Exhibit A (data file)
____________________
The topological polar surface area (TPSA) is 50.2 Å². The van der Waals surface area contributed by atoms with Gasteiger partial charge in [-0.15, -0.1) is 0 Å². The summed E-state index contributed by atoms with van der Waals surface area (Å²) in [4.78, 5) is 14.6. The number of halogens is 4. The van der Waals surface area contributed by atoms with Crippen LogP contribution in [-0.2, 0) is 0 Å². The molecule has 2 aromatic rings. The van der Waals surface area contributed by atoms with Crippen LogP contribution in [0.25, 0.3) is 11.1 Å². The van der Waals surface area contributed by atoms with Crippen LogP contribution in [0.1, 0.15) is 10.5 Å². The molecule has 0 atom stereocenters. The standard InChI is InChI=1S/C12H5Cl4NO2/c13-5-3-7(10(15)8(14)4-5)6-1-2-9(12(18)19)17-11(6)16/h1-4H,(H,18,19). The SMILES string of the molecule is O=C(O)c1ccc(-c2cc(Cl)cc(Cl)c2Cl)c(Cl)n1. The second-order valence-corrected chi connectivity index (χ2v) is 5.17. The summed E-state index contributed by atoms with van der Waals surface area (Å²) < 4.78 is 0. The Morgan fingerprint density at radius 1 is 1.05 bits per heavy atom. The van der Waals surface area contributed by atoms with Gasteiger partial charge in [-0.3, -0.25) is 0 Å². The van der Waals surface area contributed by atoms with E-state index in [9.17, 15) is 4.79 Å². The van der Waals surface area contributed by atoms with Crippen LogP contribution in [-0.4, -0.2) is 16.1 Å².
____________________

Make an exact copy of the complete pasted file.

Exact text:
The topological polar surface area (TPSA) is 50.2 Å². The van der Waals surface area contributed by atoms with Gasteiger partial charge in [-0.15, -0.1) is 0 Å². The summed E-state index contributed by atoms with van der Waals surface area (Å²) in [4.78, 5) is 14.6. The number of halogens is 4. The van der Waals surface area contributed by atoms with Crippen LogP contribution in [-0.2, 0) is 0 Å². The molecule has 2 aromatic rings. The van der Waals surface area contributed by atoms with Crippen LogP contribution in [0.25, 0.3) is 11.1 Å². The van der Waals surface area contributed by atoms with Crippen LogP contribution in [0.1, 0.15) is 10.5 Å². The molecule has 0 atom stereocenters. The standard InChI is InChI=1S/C12H5Cl4NO2/c13-5-3-7(10(15)8(14)4-5)6-1-2-9(12(18)19)17-11(6)16/h1-4H,(H,18,19). The SMILES string of the molecule is O=C(O)c1ccc(-c2cc(Cl)cc(Cl)c2Cl)c(Cl)n1. The second-order valence-corrected chi connectivity index (χ2v) is 5.17. The summed E-state index contributed by atoms with van der Waals surface area (Å²) < 4.78 is 0. The Morgan fingerprint density at radius 1 is 1.05 bits per heavy atom. The van der Waals surface area contributed by atoms with Gasteiger partial charge in [-0.3, -0.25) is 0 Å². The van der Waals surface area contributed by atoms with E-state index in [9.17, 15) is 4.79 Å². The van der Waals surface area contributed by atoms with Crippen LogP contribution in [-0.4, -0.2) is 16.1 Å².